On May 7, the 2011 Florida legislative session adjourned. Governor Rick Scott signed three important pro-gun bills into law.
Senate Bill 234, sponsored by state Senator Greg Evers (R-2) and Representative Chris Dorworth (R-34), makes three much-needed changes to the "Right-to-Carry" law -- also known as the Concealed Weapons Licensing law.
SB 234 protects concealed weapons license holders from being charged with the crime of violating the "Open Carry" law because a concealed firearm accidentally or inadvertently became visible, permits concealed weapons license holders to store a firearm in a private vehicle anywhere the vehicle is lawfully parked except those places that are exempted under s. 790.251(7) and conforms state law to current federal requirements that allows purchase of long guns in other states. This bill was signed into law on June 17 and took effect IMMEDIATELY.
House Bill 155, sponsored by state Representative Jason Brodeur (R-33) and Senator Greg Evers (R-2) stops pediatricians from invading privacy rights of gun owners and bringing anti-gun politics into medical examining rooms. This bill was signed into law on June 2 and took effect IMMEDIATELY. This law is currently being challenged in court.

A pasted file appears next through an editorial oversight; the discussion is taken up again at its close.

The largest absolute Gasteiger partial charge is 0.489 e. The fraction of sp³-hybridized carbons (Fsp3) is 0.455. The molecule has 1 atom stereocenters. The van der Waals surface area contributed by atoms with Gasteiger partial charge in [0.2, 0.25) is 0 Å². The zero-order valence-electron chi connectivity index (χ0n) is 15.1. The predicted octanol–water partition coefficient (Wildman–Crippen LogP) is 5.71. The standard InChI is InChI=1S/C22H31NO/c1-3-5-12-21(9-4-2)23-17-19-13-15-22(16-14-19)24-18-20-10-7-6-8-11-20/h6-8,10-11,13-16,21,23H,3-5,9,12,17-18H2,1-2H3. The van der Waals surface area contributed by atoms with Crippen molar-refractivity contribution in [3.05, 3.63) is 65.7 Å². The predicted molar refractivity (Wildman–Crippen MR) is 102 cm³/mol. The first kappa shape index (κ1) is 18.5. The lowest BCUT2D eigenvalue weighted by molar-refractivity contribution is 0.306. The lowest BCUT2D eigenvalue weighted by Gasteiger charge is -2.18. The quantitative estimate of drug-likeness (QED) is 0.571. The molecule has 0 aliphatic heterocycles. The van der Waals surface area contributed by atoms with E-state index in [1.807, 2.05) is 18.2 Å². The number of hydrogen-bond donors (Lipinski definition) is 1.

House Bill 45, sponsored by state Representative Matt Gaetz (R-4) and Senator Joe Negron (R-28) stops local politicians and governments from violating Florida law by providing penalties for willful violations. This bill was signed into law on June 1 and will take effect on October 1, 2011.
The delay in the effective date is to allow agencies and local governments to REPEAL any and all regulations, policies, and ordinances that violate Florida’s firearms preemption law. Beginning October 1, citizens and organizations may bring actions against agencies and governments for violating Florida’s firearms preemption law.